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Spotlight on new solar power electronics technology

New research reveals apprehensions regarding the type of application for emerging solar power electronics technologies that are currently being developed such as micro inverters and power optimisation through maximum power-point tracking (MPPT).

By Micaela Tuckwell

The report entitled Shorting Out the Myths of Solar Power Electronics: What Fits and What Fails, explores the solar power electronics options available to solar installers and project developers to help them determine which technologies provide the best performance and lowest cost in residential, commercial, and utility markets.

Although this research does reinforce the benefits that particular new solar technologies can provide, it also identifies that in some, the low efficiencies and high upfront costs may obscure the increased power harvest that certain solar applications can yield.

Matthew Feinstein of Lux Research, Lead Author of the report explains: “Firms offering microinverter or MPPT technology are making expansive claims that their technologies offer benefits across the board. Although the potential benefits of these new technologies are real, their value often depends on the specific size and application of the solar installation in which they’re used.”

In preparing its analysis, Lux Research calculated how various inverters and power optimiser configurations would impact its proprietary levelised cost of electricity (LCOE) model, which offers a comparison between solar generation costs and those of other power plant types. It then applied its updated model across all three key classes of inverters and power optimiser configurations in each market segment (residential, commercial, and utility) to sort out in which areas they would be of the most beneficial.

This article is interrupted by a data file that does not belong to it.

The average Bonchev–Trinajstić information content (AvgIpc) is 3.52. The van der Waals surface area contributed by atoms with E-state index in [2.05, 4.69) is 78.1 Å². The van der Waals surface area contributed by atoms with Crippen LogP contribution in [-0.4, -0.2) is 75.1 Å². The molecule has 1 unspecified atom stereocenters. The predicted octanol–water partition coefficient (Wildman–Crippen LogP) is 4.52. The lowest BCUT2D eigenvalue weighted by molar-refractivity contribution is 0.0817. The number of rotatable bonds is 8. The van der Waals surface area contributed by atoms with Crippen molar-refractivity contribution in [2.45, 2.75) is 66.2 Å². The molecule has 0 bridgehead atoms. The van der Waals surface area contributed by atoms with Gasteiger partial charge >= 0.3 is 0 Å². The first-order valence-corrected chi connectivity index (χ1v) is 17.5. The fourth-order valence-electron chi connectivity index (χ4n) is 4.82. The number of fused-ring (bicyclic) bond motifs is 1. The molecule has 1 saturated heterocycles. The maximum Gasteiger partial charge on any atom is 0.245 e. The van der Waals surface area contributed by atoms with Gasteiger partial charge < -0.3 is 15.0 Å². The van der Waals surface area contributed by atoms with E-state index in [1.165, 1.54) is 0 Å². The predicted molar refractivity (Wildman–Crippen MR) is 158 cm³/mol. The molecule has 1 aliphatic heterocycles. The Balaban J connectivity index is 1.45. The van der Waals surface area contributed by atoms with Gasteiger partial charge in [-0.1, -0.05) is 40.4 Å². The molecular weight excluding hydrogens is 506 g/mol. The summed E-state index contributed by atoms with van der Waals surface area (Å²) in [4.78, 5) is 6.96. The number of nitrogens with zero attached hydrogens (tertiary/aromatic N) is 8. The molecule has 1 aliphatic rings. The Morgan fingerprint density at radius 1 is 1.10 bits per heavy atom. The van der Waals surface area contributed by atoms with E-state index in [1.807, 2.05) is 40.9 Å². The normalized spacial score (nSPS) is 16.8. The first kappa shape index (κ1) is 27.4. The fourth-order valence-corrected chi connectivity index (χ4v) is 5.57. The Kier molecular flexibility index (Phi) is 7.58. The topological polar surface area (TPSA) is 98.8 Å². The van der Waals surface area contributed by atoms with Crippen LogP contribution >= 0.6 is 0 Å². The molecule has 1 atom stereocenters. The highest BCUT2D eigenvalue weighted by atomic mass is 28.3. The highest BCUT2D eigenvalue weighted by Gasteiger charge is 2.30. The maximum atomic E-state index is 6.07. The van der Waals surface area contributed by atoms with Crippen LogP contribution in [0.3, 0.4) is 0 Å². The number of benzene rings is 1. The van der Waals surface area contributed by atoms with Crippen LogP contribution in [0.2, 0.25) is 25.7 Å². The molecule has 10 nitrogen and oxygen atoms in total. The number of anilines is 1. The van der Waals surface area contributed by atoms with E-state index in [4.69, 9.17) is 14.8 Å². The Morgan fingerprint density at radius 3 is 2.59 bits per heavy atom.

Among its key findings are:

Smaller solar systems favour increased distribution architecture

Models of performance factor – a measure of the usable power delivered to the grid – indicated that smaller solar applications dramatically favour more distributed-power electronics architectures – giving microinverters an edge. That trend reverses, however, toward the utility-scale side of the spectrum where the sum of losses creates a more favourable market for centralized inversion.

Cost-of-electricity analysis shows a market awaits every power architecture.

LCOE is a metric used to indicate the cost-per-kilowatt-hour of generating power from a given solar system, accounting for the net present value of the up-front cost of the system, installation, and continuous maintenance. Looking at the LCOE for each power electronics option across applications, microinverters appear to be best suited for the residential market segment, string inverters to the commercial segment, and central inverters to the utility segment.

Installers and project developers emphasise reliability and lifetime.

All other factors being equal, installers and product developers considered reliability as the single most important factor in new and old inverter technologies. Inverter efficiency and system performance, however, were close behind. Looking towards the future, cost and ease of maintenance – which aren’t mutually exclusive – are prominent areas for improvement.

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Photovoltaics (PV)  •  Solar electricity

 

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